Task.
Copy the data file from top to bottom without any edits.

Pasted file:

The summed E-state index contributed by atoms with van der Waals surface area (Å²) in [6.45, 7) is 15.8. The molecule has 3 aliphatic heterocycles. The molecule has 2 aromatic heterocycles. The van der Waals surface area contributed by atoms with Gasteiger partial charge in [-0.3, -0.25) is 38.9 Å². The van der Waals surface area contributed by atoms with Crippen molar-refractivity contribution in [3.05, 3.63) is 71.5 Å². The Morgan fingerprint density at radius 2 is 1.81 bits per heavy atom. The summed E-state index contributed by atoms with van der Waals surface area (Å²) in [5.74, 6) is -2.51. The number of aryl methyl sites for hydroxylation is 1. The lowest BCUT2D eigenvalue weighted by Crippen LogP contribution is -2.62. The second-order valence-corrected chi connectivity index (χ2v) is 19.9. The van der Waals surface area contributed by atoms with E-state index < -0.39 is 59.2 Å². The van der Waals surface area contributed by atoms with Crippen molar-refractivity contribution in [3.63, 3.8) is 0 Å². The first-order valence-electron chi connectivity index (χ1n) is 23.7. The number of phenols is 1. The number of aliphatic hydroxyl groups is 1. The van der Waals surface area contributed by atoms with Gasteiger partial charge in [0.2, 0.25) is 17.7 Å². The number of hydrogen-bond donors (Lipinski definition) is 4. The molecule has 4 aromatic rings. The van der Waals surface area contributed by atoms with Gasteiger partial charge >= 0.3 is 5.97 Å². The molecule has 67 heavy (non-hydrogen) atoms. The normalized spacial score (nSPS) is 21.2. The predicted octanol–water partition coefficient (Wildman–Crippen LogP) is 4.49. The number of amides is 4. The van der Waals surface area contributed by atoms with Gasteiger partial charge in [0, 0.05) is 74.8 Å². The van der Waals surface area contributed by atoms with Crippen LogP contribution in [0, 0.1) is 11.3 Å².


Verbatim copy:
The summed E-state index contributed by atoms with van der Waals surface area (Å²) in [6.45, 7) is 15.8. The molecule has 3 aliphatic heterocycles. The molecule has 2 aromatic heterocycles. The van der Waals surface area contributed by atoms with Gasteiger partial charge in [-0.3, -0.25) is 38.9 Å². The van der Waals surface area contributed by atoms with Crippen molar-refractivity contribution in [3.05, 3.63) is 71.5 Å². The Morgan fingerprint density at radius 2 is 1.81 bits per heavy atom. The summed E-state index contributed by atoms with van der Waals surface area (Å²) in [5.74, 6) is -2.51. The number of aryl methyl sites for hydroxylation is 1. The lowest BCUT2D eigenvalue weighted by Crippen LogP contribution is -2.62. The second-order valence-corrected chi connectivity index (χ2v) is 19.9. The van der Waals surface area contributed by atoms with E-state index < -0.39 is 59.2 Å². The van der Waals surface area contributed by atoms with Crippen molar-refractivity contribution in [3.63, 3.8) is 0 Å². The first-order valence-electron chi connectivity index (χ1n) is 23.7. The number of phenols is 1. The number of aliphatic hydroxyl groups is 1. The van der Waals surface area contributed by atoms with Gasteiger partial charge in [0.2, 0.25) is 17.7 Å². The number of hydrogen-bond donors (Lipinski definition) is 4. The molecule has 4 aromatic rings. The van der Waals surface area contributed by atoms with Gasteiger partial charge >= 0.3 is 5.97 Å². The molecule has 67 heavy (non-hydrogen) atoms. The normalized spacial score (nSPS) is 21.2. The predicted octanol–water partition coefficient (Wildman–Crippen LogP) is 4.49. The number of amides is 4. The van der Waals surface area contributed by atoms with Gasteiger partial charge in [0, 0.05) is 74.8 Å². The van der Waals surface area contributed by atoms with Crippen LogP contribution in [0, 0.1) is 11.3 Å².